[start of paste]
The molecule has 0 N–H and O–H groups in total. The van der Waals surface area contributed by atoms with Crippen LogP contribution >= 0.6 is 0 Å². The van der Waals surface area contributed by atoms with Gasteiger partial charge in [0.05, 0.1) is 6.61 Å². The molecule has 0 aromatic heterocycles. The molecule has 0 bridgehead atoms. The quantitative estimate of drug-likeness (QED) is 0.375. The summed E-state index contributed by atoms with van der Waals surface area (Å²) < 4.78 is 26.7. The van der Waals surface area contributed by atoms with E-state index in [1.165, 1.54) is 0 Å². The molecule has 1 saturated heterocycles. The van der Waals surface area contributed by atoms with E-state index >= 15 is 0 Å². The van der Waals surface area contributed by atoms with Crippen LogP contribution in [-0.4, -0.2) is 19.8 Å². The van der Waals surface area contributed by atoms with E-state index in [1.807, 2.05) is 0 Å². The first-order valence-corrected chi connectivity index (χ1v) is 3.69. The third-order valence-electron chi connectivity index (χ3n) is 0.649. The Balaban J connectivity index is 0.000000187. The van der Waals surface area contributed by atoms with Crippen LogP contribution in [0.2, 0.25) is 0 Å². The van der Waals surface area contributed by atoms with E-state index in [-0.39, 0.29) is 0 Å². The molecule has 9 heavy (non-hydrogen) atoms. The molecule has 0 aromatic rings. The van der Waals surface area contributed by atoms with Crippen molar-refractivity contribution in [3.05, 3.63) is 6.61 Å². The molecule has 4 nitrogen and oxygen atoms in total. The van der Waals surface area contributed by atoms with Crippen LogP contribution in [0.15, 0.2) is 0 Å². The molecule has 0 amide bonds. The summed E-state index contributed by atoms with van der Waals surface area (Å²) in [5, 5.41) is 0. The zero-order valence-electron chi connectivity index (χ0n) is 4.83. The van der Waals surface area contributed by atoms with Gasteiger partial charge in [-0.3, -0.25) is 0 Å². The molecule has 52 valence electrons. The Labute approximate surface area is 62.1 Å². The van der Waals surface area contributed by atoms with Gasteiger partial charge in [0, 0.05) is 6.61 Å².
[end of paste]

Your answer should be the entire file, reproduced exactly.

The molecule has 0 N–H and O–H groups in total. The van der Waals surface area contributed by atoms with Crippen LogP contribution >= 0.6 is 0 Å². The van der Waals surface area contributed by atoms with Gasteiger partial charge in [0.05, 0.1) is 6.61 Å². The molecule has 0 aromatic heterocycles. The molecule has 0 bridgehead atoms. The quantitative estimate of drug-likeness (QED) is 0.375. The summed E-state index contributed by atoms with van der Waals surface area (Å²) < 4.78 is 26.7. The van der Waals surface area contributed by atoms with E-state index in [1.165, 1.54) is 0 Å². The molecule has 1 saturated heterocycles. The van der Waals surface area contributed by atoms with E-state index >= 15 is 0 Å². The van der Waals surface area contributed by atoms with Crippen LogP contribution in [-0.4, -0.2) is 19.8 Å². The van der Waals surface area contributed by atoms with E-state index in [1.807, 2.05) is 0 Å². The first-order valence-corrected chi connectivity index (χ1v) is 3.69. The third-order valence-electron chi connectivity index (χ3n) is 0.649. The Balaban J connectivity index is 0.000000187. The van der Waals surface area contributed by atoms with Crippen LogP contribution in [0.2, 0.25) is 0 Å². The van der Waals surface area contributed by atoms with E-state index in [-0.39, 0.29) is 0 Å². The molecule has 9 heavy (non-hydrogen) atoms. The molecule has 0 aromatic rings. The van der Waals surface area contributed by atoms with Crippen molar-refractivity contribution in [3.05, 3.63) is 6.61 Å². The molecule has 4 nitrogen and oxygen atoms in total. The van der Waals surface area contributed by atoms with Crippen LogP contribution in [0.15, 0.2) is 0 Å². The molecule has 0 amide bonds. The summed E-state index contributed by atoms with van der Waals surface area (Å²) in [5, 5.41) is 0. The zero-order valence-electron chi connectivity index (χ0n) is 4.83. The van der Waals surface area contributed by atoms with Gasteiger partial charge in [-0.3, -0.25) is 0 Å². The molecule has 52 valence electrons. The Labute approximate surface area is 62.1 Å². The van der Waals surface area contributed by atoms with Gasteiger partial charge in [0, 0.05) is 6.61 Å².